Killam Seminar Series: Programmed Axon Death and its Roles in Human Disease

Event

The Killam Seminar Series at The Neuro

Supported by the generosity of the Killam Trusts, The Neuro’s Killam Seminar series hosts outstanding guest speakers whose research is of interest to the scientific community at The Neuro and McGill University.

Registration is available now on Eventbrite. ZOOM link sent to registrants.

Vimeo (livestreaming) https://vimeo.com/event/266553

Speaker: Dr. Michael Coleman


Axons degenerate before the neuronal soma in many neurodegenerative diseases. Programmed axon death (Wallerian degeneration) is a widely-occurring mechanism of axon loss that is well understood and preventable in animals. Its aberrant activation by mutation of the pro-survival gene Nmnat2 directly causes axonopathy in mice with severity ranging from mild polyneuropathy to perinatal lethality. Rare biallelic mutations in the homologous human gene cause related phenotypes in patients. NMNAT2 is a negative regulator of the prodegenerative NADase SARM1. Constitutive activation of SARM1 is cytotoxic and the human SARM1 locus is significantly associated with sporadic ALS. Another negative regulator, STMN2, has also been implicated in ALS, where it is commonly depleted downstream of TDP-43. In mice, programmed axon death can be robustly blocked by deletion of Sarm1, or by overexpression, axonal targeting and/or stabilization of various NMNAT isoforms. This alleviates models of many human disorders including some forms of peripheral neuropathy, motor neuron diseases, glaucoma, Parkinson’s disease and traumatic brain injury, and it confers lifelong rescue on the lethal Nmnat2 null phenotype and other conditions. Drug discovery programs now aim to achieve similar outcomes in human disease. In order to optimize the use of such drugs, we have characterized a range of human NMNAT2 and SARM1 functional variants that underlie a spectrum of axon vulnerability in the human population. Individuals at the vulnerable end of this spectrum are those most likely to benefit from drugs blocking programmed axon death, and disorders associated with these genotypes are promising indications in which to apply them.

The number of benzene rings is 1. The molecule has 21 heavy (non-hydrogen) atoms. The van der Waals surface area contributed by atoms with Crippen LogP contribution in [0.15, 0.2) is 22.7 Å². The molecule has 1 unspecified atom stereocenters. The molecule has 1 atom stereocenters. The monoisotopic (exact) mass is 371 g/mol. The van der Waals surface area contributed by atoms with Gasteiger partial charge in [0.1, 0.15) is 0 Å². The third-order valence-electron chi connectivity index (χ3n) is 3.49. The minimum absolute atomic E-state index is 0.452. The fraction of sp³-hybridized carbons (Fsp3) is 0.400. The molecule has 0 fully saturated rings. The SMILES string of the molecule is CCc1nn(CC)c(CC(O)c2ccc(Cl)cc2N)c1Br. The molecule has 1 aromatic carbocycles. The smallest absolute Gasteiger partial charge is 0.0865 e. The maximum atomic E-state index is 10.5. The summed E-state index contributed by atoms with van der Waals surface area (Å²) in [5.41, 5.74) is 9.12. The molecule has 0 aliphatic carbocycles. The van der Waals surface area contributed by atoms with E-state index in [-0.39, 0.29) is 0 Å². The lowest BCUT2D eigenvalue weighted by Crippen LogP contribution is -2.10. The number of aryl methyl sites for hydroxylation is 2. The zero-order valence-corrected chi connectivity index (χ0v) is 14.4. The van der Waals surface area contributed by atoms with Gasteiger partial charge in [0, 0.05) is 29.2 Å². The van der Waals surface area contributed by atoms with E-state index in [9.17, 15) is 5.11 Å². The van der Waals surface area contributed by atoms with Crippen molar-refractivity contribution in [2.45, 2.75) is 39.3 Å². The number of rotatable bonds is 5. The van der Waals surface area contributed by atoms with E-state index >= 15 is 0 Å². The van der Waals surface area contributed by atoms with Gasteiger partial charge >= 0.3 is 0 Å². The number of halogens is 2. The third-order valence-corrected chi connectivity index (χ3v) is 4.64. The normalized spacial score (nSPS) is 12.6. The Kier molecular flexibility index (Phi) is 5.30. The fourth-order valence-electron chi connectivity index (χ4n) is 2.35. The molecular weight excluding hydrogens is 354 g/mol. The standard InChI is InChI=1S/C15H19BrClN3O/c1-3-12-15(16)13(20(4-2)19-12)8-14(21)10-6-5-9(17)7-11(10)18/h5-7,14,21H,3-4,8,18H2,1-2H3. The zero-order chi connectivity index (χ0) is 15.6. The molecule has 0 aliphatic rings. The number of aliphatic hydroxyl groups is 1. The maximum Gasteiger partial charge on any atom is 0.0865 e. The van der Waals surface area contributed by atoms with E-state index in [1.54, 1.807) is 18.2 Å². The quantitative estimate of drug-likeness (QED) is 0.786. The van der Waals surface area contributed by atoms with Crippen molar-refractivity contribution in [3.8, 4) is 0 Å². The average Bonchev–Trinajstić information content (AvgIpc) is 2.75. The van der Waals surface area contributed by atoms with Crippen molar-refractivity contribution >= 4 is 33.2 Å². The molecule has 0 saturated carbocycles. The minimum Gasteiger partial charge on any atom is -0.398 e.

The event will be live streamed via VIMEO.

Contact Information

Contact: 
Sasha Kelly
Organization: 
Montreal Neurological Institute-Hospital
Email: 
sasha.kelly [at] mcgill.ca

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The Neuro is a McGill research and teaching institute; delivering high quality patient care, as part of the Neuroscience Mission of the McGill University Health Centre. We are proud to be a Killam Institution, supported by the Killam Trusts.

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